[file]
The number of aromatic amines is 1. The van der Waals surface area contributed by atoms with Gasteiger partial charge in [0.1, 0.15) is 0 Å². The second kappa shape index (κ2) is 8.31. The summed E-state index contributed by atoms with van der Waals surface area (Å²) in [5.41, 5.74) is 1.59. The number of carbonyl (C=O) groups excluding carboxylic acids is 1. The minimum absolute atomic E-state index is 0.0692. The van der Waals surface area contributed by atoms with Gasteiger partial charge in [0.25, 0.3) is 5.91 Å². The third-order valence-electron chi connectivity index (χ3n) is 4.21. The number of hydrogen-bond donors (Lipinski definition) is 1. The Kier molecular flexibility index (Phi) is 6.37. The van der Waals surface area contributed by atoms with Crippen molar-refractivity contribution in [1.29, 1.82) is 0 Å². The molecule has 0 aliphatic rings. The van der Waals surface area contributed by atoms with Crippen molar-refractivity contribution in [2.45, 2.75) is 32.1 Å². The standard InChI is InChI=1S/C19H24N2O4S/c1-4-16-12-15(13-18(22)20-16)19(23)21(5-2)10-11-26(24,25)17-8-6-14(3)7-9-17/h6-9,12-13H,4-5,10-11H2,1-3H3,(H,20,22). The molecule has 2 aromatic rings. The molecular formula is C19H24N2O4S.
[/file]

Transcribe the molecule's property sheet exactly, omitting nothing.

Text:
The number of aromatic amines is 1. The van der Waals surface area contributed by atoms with Gasteiger partial charge in [0.1, 0.15) is 0 Å². The second kappa shape index (κ2) is 8.31. The summed E-state index contributed by atoms with van der Waals surface area (Å²) in [5.41, 5.74) is 1.59. The number of carbonyl (C=O) groups excluding carboxylic acids is 1. The minimum absolute atomic E-state index is 0.0692. The van der Waals surface area contributed by atoms with Gasteiger partial charge in [0.25, 0.3) is 5.91 Å². The third-order valence-electron chi connectivity index (χ3n) is 4.21. The number of hydrogen-bond donors (Lipinski definition) is 1. The Kier molecular flexibility index (Phi) is 6.37. The van der Waals surface area contributed by atoms with Crippen molar-refractivity contribution in [1.29, 1.82) is 0 Å². The molecule has 0 aliphatic rings. The van der Waals surface area contributed by atoms with Crippen molar-refractivity contribution in [2.45, 2.75) is 32.1 Å². The standard InChI is InChI=1S/C19H24N2O4S/c1-4-16-12-15(13-18(22)20-16)19(23)21(5-2)10-11-26(24,25)17-8-6-14(3)7-9-17/h6-9,12-13H,4-5,10-11H2,1-3H3,(H,20,22). The molecule has 2 aromatic rings. The molecular formula is C19H24N2O4S.